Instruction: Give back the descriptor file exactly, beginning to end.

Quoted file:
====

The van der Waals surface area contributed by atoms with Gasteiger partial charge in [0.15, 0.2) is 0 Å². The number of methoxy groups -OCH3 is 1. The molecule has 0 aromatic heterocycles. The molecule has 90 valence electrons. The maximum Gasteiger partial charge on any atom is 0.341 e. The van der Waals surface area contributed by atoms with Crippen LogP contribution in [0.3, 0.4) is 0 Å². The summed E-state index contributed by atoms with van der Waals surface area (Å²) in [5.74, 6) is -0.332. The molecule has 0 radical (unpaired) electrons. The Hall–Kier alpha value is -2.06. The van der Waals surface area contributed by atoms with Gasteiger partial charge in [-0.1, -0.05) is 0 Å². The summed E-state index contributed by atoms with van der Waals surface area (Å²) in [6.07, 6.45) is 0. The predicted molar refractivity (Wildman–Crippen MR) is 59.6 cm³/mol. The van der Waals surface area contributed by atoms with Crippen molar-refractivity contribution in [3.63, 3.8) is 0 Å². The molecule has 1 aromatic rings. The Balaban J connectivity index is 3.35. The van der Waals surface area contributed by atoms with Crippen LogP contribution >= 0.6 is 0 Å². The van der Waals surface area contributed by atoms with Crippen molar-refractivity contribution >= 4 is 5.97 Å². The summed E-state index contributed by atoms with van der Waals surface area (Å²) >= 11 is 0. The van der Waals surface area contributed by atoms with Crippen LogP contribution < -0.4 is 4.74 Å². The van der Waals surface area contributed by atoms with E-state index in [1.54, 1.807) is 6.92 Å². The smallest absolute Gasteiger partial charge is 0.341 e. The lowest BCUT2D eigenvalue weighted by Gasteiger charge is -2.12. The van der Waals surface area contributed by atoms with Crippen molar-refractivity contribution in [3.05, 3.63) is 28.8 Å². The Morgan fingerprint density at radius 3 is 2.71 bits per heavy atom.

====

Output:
The van der Waals surface area contributed by atoms with Gasteiger partial charge in [0.15, 0.2) is 0 Å². The number of methoxy groups -OCH3 is 1. The molecule has 0 aromatic heterocycles. The molecule has 90 valence electrons. The maximum Gasteiger partial charge on any atom is 0.341 e. The van der Waals surface area contributed by atoms with Crippen LogP contribution in [0.3, 0.4) is 0 Å². The summed E-state index contributed by atoms with van der Waals surface area (Å²) in [5.74, 6) is -0.332. The molecule has 0 radical (unpaired) electrons. The Hall–Kier alpha value is -2.06. The van der Waals surface area contributed by atoms with Gasteiger partial charge in [-0.1, -0.05) is 0 Å². The summed E-state index contributed by atoms with van der Waals surface area (Å²) in [6.07, 6.45) is 0. The predicted molar refractivity (Wildman–Crippen MR) is 59.6 cm³/mol. The van der Waals surface area contributed by atoms with Crippen molar-refractivity contribution in [3.63, 3.8) is 0 Å². The molecule has 1 aromatic rings. The Balaban J connectivity index is 3.35. The van der Waals surface area contributed by atoms with Crippen LogP contribution >= 0.6 is 0 Å². The van der Waals surface area contributed by atoms with Crippen molar-refractivity contribution >= 4 is 5.97 Å². The summed E-state index contributed by atoms with van der Waals surface area (Å²) >= 11 is 0. The van der Waals surface area contributed by atoms with Crippen LogP contribution < -0.4 is 4.74 Å². The van der Waals surface area contributed by atoms with E-state index in [1.54, 1.807) is 6.92 Å². The smallest absolute Gasteiger partial charge is 0.341 e. The lowest BCUT2D eigenvalue weighted by Gasteiger charge is -2.12. The van der Waals surface area contributed by atoms with Crippen molar-refractivity contribution in [3.05, 3.63) is 28.8 Å². The Morgan fingerprint density at radius 3 is 2.71 bits per heavy atom.